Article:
Due to growing health and environmental concerns, many people wonder about the meaning and reliability of food labeling. Although many labels say that foods are natural, organic, etc. Some of these labels are not regulated or the regulations are not enforced.
The United States Department of Agriculture (USDA) regulates and defines food labeling as follows:
Food labeled “natural,” according to the USDA definition, does not contain artificial ingredients or preservatives and the ingredients are only minimally processed. However, Natural can still contain antibiotics, growth hormones, and other similar chemicals.
Cheap chemical mixtures that mimic natural flavors.
Artificial sweeteners –
Highly-processed, chemically-derived, zero-calorie sweeteners found in diet and diet products to reduce calories per serving.
The USDA does not define foods labeled “all natural” as any different than those labeled “natural.” Foods with this labeling are probably not any different than “natural” foods and may not be regulated as they are not defined by the USDA.
Foods labeled “organic” must consist of at least 95% organically produced ingredients and the other 5% must be approved on the National List provided by the USDA.
They can not be produced with any antibiotics, growth hormones, pesticides, petroleum or sewage-sludge based fertilizers, bio-engineering, or ionizing radiation. Each organic ingredient must be identified along with the name of the certifying agency.
Foods labeled “100% organic” must consist of only organic ingredients and processing aids. The same controls and regulations are put in place as those used for foods labeled “organic.”
Made with Organic Ingredients:
Foods with this labeling must consist of at least 70% organic ingredients and none of the ingredients can be produced with sewage-sludge based products or ionizing radiation. Labeling cannot include the USDA seal or the word “organic” in any principle displays. Three of the organic ingredients can be included on the label and all organic ingredients should be identified in the ingredients list. The same controls and regulations are put in place as those use for foods labeled “organic.”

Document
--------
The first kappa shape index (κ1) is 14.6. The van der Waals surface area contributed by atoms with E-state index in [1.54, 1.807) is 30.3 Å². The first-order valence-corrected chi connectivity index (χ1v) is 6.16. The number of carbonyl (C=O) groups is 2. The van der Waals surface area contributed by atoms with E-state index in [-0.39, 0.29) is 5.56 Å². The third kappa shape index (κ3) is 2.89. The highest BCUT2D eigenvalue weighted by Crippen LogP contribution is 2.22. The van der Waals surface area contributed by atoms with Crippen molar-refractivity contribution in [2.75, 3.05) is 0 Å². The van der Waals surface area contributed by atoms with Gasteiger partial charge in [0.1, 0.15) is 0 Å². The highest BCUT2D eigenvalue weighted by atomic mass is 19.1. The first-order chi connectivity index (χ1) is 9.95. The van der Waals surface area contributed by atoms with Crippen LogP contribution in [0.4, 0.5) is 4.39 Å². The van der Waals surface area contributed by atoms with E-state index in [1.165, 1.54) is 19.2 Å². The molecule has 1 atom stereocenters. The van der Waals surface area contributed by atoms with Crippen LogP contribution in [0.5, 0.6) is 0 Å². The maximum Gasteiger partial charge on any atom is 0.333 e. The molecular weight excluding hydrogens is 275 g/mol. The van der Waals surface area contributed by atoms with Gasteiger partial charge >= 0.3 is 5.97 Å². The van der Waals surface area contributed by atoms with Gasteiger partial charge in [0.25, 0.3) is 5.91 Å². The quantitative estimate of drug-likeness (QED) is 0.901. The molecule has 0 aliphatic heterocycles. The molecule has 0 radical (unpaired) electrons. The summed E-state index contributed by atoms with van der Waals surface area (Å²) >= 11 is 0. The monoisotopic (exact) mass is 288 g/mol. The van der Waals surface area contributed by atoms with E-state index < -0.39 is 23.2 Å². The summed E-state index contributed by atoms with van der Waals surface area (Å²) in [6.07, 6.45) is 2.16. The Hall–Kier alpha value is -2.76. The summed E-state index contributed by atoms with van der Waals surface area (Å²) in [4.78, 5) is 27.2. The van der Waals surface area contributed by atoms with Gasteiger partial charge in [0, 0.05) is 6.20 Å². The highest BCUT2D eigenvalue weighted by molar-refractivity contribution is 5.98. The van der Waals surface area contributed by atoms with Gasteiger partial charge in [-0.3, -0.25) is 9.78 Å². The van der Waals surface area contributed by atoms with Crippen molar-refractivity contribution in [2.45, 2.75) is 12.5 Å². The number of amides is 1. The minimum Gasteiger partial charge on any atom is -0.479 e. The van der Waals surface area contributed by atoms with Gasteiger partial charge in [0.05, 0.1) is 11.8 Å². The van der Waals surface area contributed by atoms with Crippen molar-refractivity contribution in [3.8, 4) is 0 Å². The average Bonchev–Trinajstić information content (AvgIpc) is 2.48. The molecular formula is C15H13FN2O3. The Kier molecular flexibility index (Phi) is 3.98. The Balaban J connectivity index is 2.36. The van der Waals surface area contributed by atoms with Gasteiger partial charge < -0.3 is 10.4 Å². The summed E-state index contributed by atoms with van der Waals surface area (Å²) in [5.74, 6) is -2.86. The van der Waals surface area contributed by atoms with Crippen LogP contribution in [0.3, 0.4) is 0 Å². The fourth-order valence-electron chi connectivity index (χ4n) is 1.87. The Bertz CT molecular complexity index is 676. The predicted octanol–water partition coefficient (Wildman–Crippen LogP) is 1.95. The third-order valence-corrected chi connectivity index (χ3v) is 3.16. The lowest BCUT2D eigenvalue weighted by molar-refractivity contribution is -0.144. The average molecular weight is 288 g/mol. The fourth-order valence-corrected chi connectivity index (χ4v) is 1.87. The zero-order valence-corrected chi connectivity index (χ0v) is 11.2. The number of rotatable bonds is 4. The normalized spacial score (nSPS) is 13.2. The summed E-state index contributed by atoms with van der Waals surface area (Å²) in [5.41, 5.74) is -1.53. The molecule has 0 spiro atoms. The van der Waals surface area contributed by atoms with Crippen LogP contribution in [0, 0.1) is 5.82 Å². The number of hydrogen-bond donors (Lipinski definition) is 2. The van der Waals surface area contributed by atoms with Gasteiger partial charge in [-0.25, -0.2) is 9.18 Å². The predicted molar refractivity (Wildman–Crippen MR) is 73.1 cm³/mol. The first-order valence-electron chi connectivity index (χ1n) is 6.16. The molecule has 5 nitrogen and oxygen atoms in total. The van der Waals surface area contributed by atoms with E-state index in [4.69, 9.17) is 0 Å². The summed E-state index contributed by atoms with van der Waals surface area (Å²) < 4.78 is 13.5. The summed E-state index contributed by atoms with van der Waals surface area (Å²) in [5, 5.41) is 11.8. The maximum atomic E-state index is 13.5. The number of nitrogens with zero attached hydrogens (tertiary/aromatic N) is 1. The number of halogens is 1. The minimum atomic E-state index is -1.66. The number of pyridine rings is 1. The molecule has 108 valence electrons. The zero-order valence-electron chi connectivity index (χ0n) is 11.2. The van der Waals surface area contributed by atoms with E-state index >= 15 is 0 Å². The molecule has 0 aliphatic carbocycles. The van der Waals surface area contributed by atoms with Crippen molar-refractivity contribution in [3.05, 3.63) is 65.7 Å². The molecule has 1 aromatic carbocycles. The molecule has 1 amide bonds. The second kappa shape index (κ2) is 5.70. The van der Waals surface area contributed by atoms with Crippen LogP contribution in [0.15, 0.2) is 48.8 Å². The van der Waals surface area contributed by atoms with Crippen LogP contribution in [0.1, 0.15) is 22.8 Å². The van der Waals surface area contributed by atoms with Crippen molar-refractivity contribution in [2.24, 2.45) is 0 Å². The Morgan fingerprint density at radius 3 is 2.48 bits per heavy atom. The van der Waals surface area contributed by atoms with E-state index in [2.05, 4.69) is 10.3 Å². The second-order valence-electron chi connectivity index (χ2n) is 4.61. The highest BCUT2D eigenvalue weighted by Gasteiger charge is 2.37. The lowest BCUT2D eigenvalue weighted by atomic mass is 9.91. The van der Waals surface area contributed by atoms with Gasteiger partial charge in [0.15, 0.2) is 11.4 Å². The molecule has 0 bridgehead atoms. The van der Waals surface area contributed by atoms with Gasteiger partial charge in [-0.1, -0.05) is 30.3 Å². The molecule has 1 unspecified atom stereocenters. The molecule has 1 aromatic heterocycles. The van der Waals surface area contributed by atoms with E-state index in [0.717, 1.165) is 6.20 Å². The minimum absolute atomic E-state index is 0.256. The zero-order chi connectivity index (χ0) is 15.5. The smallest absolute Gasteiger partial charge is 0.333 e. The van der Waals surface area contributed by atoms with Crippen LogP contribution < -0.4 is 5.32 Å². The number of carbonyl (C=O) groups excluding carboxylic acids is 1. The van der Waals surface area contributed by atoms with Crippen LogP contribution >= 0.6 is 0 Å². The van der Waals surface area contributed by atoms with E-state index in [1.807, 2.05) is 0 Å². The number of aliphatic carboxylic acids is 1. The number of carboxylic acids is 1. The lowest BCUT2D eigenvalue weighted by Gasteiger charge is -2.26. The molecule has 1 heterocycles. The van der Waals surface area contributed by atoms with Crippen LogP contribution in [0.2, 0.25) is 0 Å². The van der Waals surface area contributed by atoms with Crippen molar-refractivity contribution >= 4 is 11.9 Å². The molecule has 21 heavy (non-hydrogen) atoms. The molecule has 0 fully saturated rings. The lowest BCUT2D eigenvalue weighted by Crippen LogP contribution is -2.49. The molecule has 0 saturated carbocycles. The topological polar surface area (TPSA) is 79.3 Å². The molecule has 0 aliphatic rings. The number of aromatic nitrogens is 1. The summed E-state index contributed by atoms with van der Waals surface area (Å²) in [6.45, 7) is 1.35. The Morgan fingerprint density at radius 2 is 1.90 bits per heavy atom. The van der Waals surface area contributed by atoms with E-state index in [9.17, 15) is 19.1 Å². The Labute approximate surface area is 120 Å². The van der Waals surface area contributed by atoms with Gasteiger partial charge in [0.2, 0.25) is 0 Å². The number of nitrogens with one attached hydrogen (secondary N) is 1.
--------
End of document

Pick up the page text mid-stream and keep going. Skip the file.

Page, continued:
Free Range/Cage Free:
For a product to be labeled “free range” or “cage free” the animals cannot be contained in any way and must be allowed to roam and forage freely over a large area of open land.
USDA food labeling regulation only requires that the producer be able to demonstrate that the animals are allowed access to the outside and not contained, but applications and certification are not required.
This level of regulation has allowed producers to keep animals closely confined, but without cages, and still use the label “cage free.” This issue is discussed in many articles and blogs such as those posted on GoVeg.com.
Food labeled “grass fed” usually includes the label “free range” or “cage free,” however, they are not necessarily connected.
By definition a “grass fed” animal is one that is raised primarily on ranges rather than in a feedlot, which means that they can be contained and still show this label, as long as they are allowed to graze.
According to studies done by Northwestern Health Sciences University, grass fed products are usually preferred because the animals were probably not contained and the products are healthier than grain fed products. If an animal was “grain fed” it was most likely raised in a feedlot, contained for most of its life, and is of less nutritional value.
The USDA defines “grass fed” as it applies to labeling but does not regulate it.
While the USDA does regulate most food labels, they do not regulate all labels and, as with “free range” and “cage free” labels, they do not always do so as thoroughly as possible. Knowing this, along with the meaning of each label, will help consumers make healthier and more environmentally friendly decisions.
Don’t be afraid to ask questions. Do your own research on the food you consume. If you have a question about an ingredient or a label, just look it up. It can’t do you any harm. Be mindful in knowing exactly what you are putting in your body and if you don’t know how to pronounce an ingredient, you probably shouldn’t be consuming it anyways.
Blumenthal, Brett. “10 Worst Food Additives & Where They Lurk.”
10 Worst Food Additives & Where They Lurk. Gaiam. Web. 06 Apr. 2016.
“GreenCityBlueLake | Sustainability in Northeast Ohio at The Cleveland Museum of Natural History.”
What Do Food Labels Really Mean? GreenCityBlueLake. Web. 06 Apr. 2016.
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